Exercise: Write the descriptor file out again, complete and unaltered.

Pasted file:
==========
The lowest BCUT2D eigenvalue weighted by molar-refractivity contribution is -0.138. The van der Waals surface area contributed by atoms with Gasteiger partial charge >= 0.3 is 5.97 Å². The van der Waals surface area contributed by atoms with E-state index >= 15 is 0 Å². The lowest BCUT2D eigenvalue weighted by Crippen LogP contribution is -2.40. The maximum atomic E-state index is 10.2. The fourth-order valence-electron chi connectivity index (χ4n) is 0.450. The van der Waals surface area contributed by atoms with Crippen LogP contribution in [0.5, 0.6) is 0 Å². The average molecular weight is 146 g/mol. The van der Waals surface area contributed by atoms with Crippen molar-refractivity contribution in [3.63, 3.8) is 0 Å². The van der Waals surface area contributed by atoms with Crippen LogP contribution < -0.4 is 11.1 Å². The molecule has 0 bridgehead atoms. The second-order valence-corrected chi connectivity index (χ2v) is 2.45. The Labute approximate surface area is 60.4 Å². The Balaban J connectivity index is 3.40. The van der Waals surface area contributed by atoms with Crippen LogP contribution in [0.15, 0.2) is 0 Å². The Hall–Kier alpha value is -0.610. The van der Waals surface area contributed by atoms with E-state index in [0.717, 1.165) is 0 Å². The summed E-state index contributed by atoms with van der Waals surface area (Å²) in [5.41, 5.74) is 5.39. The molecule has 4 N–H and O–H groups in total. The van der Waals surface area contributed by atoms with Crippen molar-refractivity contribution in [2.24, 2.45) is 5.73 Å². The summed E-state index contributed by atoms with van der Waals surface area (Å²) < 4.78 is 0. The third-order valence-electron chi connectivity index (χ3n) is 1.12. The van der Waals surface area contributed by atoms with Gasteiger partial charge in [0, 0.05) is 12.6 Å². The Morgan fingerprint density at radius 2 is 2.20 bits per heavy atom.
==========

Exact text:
The lowest BCUT2D eigenvalue weighted by molar-refractivity contribution is -0.138. The van der Waals surface area contributed by atoms with Gasteiger partial charge >= 0.3 is 5.97 Å². The van der Waals surface area contributed by atoms with E-state index >= 15 is 0 Å². The lowest BCUT2D eigenvalue weighted by Crippen LogP contribution is -2.40. The maximum atomic E-state index is 10.2. The fourth-order valence-electron chi connectivity index (χ4n) is 0.450. The van der Waals surface area contributed by atoms with Crippen LogP contribution in [0.5, 0.6) is 0 Å². The average molecular weight is 146 g/mol. The van der Waals surface area contributed by atoms with Crippen molar-refractivity contribution in [3.63, 3.8) is 0 Å². The van der Waals surface area contributed by atoms with Crippen LogP contribution < -0.4 is 11.1 Å². The molecule has 0 bridgehead atoms. The second-order valence-corrected chi connectivity index (χ2v) is 2.45. The Labute approximate surface area is 60.4 Å². The Balaban J connectivity index is 3.40. The van der Waals surface area contributed by atoms with Crippen LogP contribution in [0.15, 0.2) is 0 Å². The Hall–Kier alpha value is -0.610. The van der Waals surface area contributed by atoms with E-state index in [0.717, 1.165) is 0 Å². The summed E-state index contributed by atoms with van der Waals surface area (Å²) in [5.41, 5.74) is 5.39. The molecule has 4 N–H and O–H groups in total. The van der Waals surface area contributed by atoms with Crippen molar-refractivity contribution in [2.24, 2.45) is 5.73 Å². The summed E-state index contributed by atoms with van der Waals surface area (Å²) < 4.78 is 0. The third-order valence-electron chi connectivity index (χ3n) is 1.12. The van der Waals surface area contributed by atoms with Gasteiger partial charge in [0, 0.05) is 12.6 Å². The Morgan fingerprint density at radius 2 is 2.20 bits per heavy atom.